Habitat Cover
  • Wet Pine Savanna

    Wet Pine Savanna

    Wet pine savannas are open, nearly treeless, fire-dependent plant communities dominated by well-developed ground cover and some low shrubs. Wet pine savannas are found on poorly drained hydric soils with long periods of soil saturation.

    Due to fire suppression and conversion to pine plantation by planting and ditching, less than 5% of the original acreage of this habitat remains, making it one of the most endangered ecosystems in the country. The refuge savannas are considered the last remaining large expanses of this habitat. The ground-level plant community found here is one of the most species-rich in North America.

  • Cypress Strand

    Cypress Strand

    Cypress strands are forested wetlands that occupy low-gradient drains through the savannas. Soils are full of organic matter and stream flow is diffuse.

    Vegetation is dominated by mid and over story trees, with a shrub layer and sparse herbaceous groundcover dominated by sedges, peat moss mats, and ferns. 

    Pond cypress, swamp tupelo, red maple and sweet bay are common trees in the over story. Bottomland oaks and sweetgum may also be found.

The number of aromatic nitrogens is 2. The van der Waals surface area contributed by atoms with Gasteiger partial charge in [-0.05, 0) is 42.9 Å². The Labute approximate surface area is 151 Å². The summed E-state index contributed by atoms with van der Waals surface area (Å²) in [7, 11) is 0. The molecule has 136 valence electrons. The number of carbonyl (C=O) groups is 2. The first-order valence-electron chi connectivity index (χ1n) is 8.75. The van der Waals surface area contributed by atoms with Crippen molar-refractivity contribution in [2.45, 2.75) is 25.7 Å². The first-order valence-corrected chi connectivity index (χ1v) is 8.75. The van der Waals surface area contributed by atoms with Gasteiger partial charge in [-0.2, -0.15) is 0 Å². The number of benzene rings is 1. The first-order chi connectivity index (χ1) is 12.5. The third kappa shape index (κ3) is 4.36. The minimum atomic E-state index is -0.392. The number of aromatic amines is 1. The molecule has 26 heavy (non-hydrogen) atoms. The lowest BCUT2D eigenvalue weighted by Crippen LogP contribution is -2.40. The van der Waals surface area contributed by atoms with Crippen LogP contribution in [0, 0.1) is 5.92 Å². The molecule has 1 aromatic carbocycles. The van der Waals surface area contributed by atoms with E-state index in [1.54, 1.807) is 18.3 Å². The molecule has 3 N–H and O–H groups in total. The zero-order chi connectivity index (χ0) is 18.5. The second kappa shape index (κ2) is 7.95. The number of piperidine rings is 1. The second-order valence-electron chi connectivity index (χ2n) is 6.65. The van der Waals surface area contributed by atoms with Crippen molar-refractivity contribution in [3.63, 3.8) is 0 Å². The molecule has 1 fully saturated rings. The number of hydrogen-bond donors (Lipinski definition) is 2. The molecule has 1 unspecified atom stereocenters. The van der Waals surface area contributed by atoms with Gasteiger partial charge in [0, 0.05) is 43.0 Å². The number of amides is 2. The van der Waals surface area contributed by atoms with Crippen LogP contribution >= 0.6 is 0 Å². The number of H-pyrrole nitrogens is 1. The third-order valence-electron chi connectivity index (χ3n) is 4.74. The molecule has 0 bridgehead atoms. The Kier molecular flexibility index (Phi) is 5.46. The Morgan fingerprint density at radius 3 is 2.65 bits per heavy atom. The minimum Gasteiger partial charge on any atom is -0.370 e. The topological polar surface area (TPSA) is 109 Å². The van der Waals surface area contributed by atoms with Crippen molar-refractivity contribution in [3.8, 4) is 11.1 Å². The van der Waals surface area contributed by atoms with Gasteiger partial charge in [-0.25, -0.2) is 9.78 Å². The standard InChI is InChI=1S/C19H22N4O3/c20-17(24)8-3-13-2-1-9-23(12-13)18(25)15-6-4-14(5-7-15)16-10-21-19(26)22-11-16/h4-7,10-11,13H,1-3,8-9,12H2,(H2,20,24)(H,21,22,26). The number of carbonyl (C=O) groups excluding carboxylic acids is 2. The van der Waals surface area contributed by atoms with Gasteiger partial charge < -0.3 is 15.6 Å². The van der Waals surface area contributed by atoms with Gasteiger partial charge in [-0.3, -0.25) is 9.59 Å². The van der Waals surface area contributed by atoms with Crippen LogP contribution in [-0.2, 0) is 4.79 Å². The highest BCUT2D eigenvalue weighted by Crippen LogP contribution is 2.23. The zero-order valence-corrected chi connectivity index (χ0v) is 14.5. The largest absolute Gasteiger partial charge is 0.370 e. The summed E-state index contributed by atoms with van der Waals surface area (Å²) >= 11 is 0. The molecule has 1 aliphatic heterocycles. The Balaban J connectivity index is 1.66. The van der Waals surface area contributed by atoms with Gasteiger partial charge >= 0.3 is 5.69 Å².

Shallow cypress ponds are important nesting sites for Misssissippi sandhill cranes.

  • Gulf Coast Prairie

    Gulf Coast Prairie

    Made up of predominantly wire and switch grasses, coastal prairie once stretched for miles across the Gulf Coastal Plain. These prairies were maintained primarily by fire. The refuge protects, maintains and restores native coastal prairie through the use of prescribed fire, mechanical and chemical brush control.

    The prairie habitat is a vital one for numerous species of birds that require the tall grasses to feed and nest. It is also a favored feeding ground for the Mississippi sandhill crane.